Best Moments From the 2018 Oscars

The 90th Academy Awards on Sunday were full of women’s empowerment, political jabs and history-making moments. From Jimmy Kimmel’s opening monologue to Jordan Peele winning big with Get Out, take a look at the highlights from the 2018 Oscars.

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Jimmy Kimmel’s Time’s Up moment

In his opening monologue, host Jimmy Kimmel was all about supporting women. He brought attention to the #MeToo and Time’s Up movements saying, “what happened with Harvey, and what’s happening all over, was long overdue. We can’t let bad behavior slide anymore.” Kimmel also noted the nominees making history, including Rachel Morrison who was the first ever woman nominee for cinematography.

Kobe Bryant wins an Oscar

Five-time NBA champion Kobe Bryant is now also an Oscar winner. The former Los Angeles Laker, who retired in 2016, won best animated short film for Dear Basketball along with animator Glen Keane. The film is based on a letter Bryant wrote for The Players’ Tribune announcing his retirement in 2015. Keane said the win is “a message for all of us—whatever form your dream may take, it’s through passion and perseverance, that the impossible is possible.”

Daniela Vega makes history

The star of the Oscar-winning film A Fantastic Woman became the first openly transgender presenter at the Academy Awards. “Thank you so much for this moment,” Daniela Vega said. “I want to invite you to open your hearts and your feelings to feel the reality, to feel love. Can you feel it?”

Tiffany Haddish and Maya Rudolph bring the laughs

From the minute they got onstage to present awards, Tiffany Haddish and Maya Rudolph had the crowd laughing. “We are so happy to be here but a little nervous too because a few years ago people were saying that Oscars were so white and since then, some real progress has been made,” said Rudolph. Haddish added, “But when we came out together, we know some of you were thinking, ‘Are the Oscars too black now?'”

Common and Andra Day stand up

Common and Andra Day passionately performed their collaboration “Stand Up For Something” from Marshall, the 2017 biopic about the first African-American Supreme Court Justice Thurgood Marshall. They had the whole crowd applauding.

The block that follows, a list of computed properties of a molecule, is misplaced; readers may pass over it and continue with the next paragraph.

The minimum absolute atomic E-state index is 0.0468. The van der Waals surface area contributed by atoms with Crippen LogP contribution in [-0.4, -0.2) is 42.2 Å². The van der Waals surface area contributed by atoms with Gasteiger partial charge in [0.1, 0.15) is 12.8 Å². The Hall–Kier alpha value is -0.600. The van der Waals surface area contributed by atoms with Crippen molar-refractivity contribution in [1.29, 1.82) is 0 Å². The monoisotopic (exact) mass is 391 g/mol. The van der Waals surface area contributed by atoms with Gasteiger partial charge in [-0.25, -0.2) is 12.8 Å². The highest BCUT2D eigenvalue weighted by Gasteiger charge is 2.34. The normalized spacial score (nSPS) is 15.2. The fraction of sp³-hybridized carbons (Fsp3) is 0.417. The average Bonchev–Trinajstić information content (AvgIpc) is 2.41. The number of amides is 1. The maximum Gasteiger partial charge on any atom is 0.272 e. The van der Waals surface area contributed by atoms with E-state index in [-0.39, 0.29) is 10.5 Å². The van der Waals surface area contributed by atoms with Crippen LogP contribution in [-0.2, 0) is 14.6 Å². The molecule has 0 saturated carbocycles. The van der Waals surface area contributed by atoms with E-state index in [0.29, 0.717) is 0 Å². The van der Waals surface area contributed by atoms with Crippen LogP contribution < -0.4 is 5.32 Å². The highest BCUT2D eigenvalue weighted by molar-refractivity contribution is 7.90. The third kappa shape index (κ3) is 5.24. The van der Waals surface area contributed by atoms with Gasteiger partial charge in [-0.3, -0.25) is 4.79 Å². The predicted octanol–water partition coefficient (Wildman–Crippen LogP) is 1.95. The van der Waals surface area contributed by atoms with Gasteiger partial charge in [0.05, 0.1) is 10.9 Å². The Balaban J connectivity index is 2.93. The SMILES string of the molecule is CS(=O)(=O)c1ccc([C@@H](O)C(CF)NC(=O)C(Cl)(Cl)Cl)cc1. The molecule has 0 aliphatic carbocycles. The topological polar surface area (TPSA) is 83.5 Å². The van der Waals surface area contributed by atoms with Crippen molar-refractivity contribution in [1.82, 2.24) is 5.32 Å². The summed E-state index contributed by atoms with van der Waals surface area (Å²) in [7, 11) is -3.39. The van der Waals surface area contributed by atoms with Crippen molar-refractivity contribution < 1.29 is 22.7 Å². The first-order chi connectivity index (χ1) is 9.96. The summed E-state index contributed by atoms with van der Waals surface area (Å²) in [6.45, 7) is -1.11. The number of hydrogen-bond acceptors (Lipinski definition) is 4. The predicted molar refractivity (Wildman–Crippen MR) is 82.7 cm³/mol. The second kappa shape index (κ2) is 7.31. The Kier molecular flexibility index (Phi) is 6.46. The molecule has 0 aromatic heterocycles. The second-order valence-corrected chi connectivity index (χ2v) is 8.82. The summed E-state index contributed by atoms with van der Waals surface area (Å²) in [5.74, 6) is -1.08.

Jordan Peele wins big

Jordan Peele won the award for best original screenplay for his highly buzzed-about film Get Out. He became the first African-American to win this award. “I stopped writing this movie about 20 times because I thought it was impossible,” he said. “I thought it wasn’t gonna work, I thought no one would ever make this movie, but I kept coming back to it because I knew if someone let me make this movie, that people would hear it and people would see it.”

Gary Oldman finally wins an Oscar

Starting his career in the 80s, Gary Oldman finally won the Oscar for his portrayal of Winston Churchill in Darkest Hour. He ended his speech by thanking his 99-year-old mother, who he said was watching the show from her sofa. “Thank you for your love and support. Put the kettle on. I’m bringing Oscar home,” he said.

Frances McDormand acknowledges the females

When accepting the award for best actress for Three Billboards Outside Ebbing, Missouri, Frances McDormand asked all the female nominees to stand up. “Look around ladies and gentlemen because we all have stories to tell and projects we need financed,” she said.

Guillermo del Toro and The Shape of Water

Guillermo del Toro proved dreams come true by winning best directing for The Shape of Water. The film also won for best picture. “Growing up in Mexico, I thought this could never happen,” he said. “This is a door, kick it open and come in.”

anna halkidis

anna halkidis

Anna Halkidis is a web editor at Long Island Pulse. Feel free to reach out at or on Twitter @annahalkidis.